Cable compendium: a guide to the week’s submarine and terrestrial developments

New call-to-action

3 Jan 2014

Irish-owned, Jamaica-based Digicel Group has reached an agreement with the Guadeloupe-based Loret Group and its affiliate Caribbean Fibre Holdings to acquire a number of pan-Caribbean submarine cable systems. Under the plan, Digicel will acquire the Middle Caribbean Network (MCN),Southern Caribbean Fibre (SCF), Antilles Crossings and a number of related assets from Loret-owned Global Caribbean Fibre (GCF). The financial terms of the contract have not been disclosed, and the transaction is subject to regulatory approval.

Vodafone Turkey has agreed to pay TRY128 million (USD59.5 million) to use part of the fibre-optic network belonging to state power transmission company TEIAS for a period of 15 years. Vodafone Turkey CEO Gokhan Ogut noted that the telco will increase the span of its existing fibre network to 16,000km by adding lines belonging to Ankara-based TEIAS. Including the rental fee – which is due in annual instalments – Vodafone will invest around TRY300 million in the network. Going forward, Ogut has revealed that UK-based parent Vodafone Group expects to connect its European backbone to fibre networks in Iran, Syria, Georgia, Iraq, India and Turkey in the coming months.

A consortium comprising the Mexican broadcaster TV Azteca and local company Tendai has reportedly won a bid to install and operate a fibre-optic network covering nearly 80% of Peru. The USD323 million National Fibre Optic Backbone (NFOB) project will involve the design, deployment and operation of a 13,000km fibre network, which will connect Lima with 22 regional capitals and 180 provincial capitals. Carlos Paredes, Peru’s minister of transport and communications, has claimed residential broadband prices will drop by as much as 80% once the backbone is in operation.

Fujitsu has increased the network capacity of Indonesia’s Jawa-Kalimantan-Sulawesi-Denpasar-Makassar (JaKa2LaDeMa) submarine cable system using its FLASHWAVE 9500 100Gbps-capable dense wavelength division multiplexing (DWDM) system. The upgrade boosts the network’s capacity to 490Gbps, while leaving room to grow further in future. In 2010, Fujitsu and Norddeutsche Seekabelwerke, a German cable manufacturer, installed the 1,800km JaKa2LaDeMa undersea cable system, which is the first to link the five Indonesian islands of Kalimantan, Sulawesi, Java, Bali, and Lombok.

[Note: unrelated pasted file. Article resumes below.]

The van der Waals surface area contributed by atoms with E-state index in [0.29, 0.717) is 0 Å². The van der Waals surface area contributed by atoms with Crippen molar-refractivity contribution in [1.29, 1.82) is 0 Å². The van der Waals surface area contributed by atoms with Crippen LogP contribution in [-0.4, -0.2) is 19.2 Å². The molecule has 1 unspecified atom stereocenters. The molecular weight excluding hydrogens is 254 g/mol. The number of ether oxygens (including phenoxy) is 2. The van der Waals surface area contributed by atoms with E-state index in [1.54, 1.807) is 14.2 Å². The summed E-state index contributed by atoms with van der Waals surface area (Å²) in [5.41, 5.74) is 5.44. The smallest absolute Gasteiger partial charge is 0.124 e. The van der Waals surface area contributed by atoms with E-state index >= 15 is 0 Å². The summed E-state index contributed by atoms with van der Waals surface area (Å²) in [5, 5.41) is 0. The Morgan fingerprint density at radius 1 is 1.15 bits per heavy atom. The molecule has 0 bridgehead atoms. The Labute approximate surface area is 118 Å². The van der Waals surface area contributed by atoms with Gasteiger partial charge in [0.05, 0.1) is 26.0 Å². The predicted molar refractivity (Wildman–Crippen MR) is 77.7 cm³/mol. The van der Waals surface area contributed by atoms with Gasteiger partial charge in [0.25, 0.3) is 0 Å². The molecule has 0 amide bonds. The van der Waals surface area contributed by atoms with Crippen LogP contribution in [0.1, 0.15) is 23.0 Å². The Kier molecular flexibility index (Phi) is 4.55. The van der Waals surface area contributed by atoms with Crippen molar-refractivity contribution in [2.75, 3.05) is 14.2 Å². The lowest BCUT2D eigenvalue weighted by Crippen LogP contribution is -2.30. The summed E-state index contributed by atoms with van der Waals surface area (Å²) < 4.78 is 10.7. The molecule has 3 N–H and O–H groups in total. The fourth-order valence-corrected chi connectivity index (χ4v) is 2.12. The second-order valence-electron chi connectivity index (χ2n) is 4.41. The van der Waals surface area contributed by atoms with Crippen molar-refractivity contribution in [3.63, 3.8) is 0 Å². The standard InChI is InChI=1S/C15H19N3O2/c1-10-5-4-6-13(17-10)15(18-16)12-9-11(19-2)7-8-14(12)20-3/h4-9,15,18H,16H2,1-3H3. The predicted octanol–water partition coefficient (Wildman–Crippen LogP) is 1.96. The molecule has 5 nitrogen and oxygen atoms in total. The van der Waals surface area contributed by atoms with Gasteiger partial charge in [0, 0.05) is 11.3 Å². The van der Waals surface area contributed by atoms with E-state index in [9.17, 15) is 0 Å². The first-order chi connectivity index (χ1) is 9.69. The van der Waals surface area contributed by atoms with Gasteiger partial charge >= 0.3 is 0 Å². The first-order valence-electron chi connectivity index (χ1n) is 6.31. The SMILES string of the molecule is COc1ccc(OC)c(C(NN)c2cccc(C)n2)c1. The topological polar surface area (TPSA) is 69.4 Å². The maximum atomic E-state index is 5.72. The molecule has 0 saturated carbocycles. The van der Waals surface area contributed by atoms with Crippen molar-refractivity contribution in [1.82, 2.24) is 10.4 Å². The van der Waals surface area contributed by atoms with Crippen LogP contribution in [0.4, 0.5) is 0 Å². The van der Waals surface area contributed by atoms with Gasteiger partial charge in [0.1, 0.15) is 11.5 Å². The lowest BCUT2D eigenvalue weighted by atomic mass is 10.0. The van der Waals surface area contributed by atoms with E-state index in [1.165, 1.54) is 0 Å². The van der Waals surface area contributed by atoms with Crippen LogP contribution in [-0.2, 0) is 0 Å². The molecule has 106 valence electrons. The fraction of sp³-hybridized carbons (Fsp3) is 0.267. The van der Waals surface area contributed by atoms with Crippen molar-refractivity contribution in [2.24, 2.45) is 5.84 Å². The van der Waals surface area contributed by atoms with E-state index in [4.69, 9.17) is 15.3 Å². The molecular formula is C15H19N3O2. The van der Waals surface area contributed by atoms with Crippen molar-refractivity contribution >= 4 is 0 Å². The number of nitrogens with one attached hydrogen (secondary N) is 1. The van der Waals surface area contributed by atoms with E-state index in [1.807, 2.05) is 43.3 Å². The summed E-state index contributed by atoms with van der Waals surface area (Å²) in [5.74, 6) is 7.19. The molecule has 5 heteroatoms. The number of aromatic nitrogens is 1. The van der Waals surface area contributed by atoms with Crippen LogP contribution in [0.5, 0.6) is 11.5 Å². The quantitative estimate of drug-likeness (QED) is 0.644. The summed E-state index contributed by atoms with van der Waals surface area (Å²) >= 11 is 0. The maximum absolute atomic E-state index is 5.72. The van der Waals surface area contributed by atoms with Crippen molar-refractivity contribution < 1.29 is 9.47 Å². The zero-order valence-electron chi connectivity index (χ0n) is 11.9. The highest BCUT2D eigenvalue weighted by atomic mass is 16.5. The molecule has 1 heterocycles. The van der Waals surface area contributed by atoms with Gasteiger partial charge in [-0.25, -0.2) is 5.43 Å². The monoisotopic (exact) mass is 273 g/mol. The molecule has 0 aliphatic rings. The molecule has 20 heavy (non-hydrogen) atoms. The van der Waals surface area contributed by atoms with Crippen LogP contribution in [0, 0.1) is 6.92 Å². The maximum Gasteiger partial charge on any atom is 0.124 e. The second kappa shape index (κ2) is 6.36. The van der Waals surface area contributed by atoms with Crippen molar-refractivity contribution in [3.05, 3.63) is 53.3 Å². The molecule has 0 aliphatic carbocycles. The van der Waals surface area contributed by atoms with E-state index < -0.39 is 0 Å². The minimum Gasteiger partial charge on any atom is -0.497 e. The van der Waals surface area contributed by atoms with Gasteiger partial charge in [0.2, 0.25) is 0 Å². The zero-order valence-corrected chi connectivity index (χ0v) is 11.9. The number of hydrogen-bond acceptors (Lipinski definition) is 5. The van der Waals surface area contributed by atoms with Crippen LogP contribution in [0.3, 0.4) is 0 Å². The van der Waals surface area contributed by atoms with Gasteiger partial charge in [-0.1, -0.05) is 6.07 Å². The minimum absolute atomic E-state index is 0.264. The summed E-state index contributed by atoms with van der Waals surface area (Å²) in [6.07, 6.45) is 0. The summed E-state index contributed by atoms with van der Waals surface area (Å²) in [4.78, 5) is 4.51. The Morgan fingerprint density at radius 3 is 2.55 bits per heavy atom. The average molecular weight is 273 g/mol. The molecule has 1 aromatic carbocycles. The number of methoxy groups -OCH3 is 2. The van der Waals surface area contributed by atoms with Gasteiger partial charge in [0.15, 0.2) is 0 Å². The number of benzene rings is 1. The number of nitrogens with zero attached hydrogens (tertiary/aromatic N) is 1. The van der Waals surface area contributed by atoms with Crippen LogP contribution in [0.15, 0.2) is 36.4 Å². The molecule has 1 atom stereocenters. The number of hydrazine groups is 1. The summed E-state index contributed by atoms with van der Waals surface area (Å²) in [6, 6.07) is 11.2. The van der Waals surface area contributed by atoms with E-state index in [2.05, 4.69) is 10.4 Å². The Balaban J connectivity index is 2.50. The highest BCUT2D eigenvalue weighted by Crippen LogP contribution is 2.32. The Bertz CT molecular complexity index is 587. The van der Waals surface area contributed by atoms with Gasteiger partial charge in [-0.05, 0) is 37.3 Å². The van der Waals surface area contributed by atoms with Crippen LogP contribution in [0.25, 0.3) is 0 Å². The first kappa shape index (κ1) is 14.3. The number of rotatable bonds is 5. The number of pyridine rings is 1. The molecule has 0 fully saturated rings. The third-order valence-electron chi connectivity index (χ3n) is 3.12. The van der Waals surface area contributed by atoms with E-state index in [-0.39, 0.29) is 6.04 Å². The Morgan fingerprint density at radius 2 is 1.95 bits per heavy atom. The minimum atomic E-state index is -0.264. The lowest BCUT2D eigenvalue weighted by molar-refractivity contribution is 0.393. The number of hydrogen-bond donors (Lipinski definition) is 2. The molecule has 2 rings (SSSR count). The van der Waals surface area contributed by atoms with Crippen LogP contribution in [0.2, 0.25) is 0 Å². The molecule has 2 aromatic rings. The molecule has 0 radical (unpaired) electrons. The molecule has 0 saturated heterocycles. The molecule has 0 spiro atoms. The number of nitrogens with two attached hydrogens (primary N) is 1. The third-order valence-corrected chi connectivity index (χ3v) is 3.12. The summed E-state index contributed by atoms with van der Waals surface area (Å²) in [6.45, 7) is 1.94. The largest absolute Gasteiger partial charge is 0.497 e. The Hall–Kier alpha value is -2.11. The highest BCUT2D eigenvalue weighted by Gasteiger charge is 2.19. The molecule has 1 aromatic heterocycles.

The Kaliningrad branch of Russian telecoms regulator Roskomnadzor has authorised the operation of a DWDM fibre-optic link between the city of Kaliningrad and the Russia-Poland border. The infrastructure has been deployed by Russian mobile operator MegaFon, and has a capacity of 10Gbps.

Kazakhtelecom has commercially launched a 100Gbps channel on an unidentified 500km stretch of its existing DWDM network; the new link will be used to transfer external internet traffic and also to carry traffic transit between local operators.

Huawei has teamed with Polish operator EXATEL to successfully field trial the vendor’s single-carrier 400Gbps WDM platform on a live G.652-based fibre-optic network in Warsaw. The single-carrier system is an industry first, Huawei has asserted. Current 400Gbps platforms either use a pair of 200Gbps subcarriers, or aggregate multiple subcarriers with a capacity of less than 200Gbps into a single ‘superchannel’, the vendor noted.

In Somalia, plans to introduce fibre-optic connectivity in Mogadishu have come unstuck following a disagreement between Dalkom and rival provider Hormuud Telecom (HorTel). Although the reasons behind the fallout have not yet been made public, Dalkom has been involved in the process for at least twelve months, spending around USD7 million on the deployment of infrastructure to areas such as Mogadishu Airport.